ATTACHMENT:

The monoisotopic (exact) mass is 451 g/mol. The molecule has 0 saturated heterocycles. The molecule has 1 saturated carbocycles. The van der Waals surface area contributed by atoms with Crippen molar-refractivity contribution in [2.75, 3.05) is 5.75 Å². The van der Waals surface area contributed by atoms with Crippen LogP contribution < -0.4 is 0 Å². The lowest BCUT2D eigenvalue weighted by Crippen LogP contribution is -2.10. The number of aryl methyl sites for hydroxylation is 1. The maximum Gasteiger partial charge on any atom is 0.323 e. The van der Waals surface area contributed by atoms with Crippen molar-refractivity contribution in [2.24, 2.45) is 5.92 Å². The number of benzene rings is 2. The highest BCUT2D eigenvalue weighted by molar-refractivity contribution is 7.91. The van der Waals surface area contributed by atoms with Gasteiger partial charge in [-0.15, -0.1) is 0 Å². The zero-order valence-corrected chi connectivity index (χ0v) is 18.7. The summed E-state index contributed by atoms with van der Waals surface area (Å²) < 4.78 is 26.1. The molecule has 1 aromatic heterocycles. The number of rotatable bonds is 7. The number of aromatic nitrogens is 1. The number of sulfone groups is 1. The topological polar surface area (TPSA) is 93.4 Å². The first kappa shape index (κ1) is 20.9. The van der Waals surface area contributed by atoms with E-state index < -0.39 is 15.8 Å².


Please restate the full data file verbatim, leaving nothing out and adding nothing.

The monoisotopic (exact) mass is 451 g/mol. The molecule has 0 saturated heterocycles. The molecule has 1 saturated carbocycles. The van der Waals surface area contributed by atoms with Crippen molar-refractivity contribution in [2.75, 3.05) is 5.75 Å². The van der Waals surface area contributed by atoms with Crippen LogP contribution < -0.4 is 0 Å². The lowest BCUT2D eigenvalue weighted by Crippen LogP contribution is -2.10. The number of aryl methyl sites for hydroxylation is 1. The maximum Gasteiger partial charge on any atom is 0.323 e. The van der Waals surface area contributed by atoms with Crippen molar-refractivity contribution in [2.24, 2.45) is 5.92 Å². The number of benzene rings is 2. The highest BCUT2D eigenvalue weighted by molar-refractivity contribution is 7.91. The van der Waals surface area contributed by atoms with Gasteiger partial charge in [-0.15, -0.1) is 0 Å². The zero-order valence-corrected chi connectivity index (χ0v) is 18.7. The summed E-state index contributed by atoms with van der Waals surface area (Å²) < 4.78 is 26.1. The molecule has 1 aromatic heterocycles. The number of rotatable bonds is 7. The number of aromatic nitrogens is 1. The number of sulfone groups is 1. The topological polar surface area (TPSA) is 93.4 Å². The first kappa shape index (κ1) is 20.9. The van der Waals surface area contributed by atoms with E-state index < -0.39 is 15.8 Å².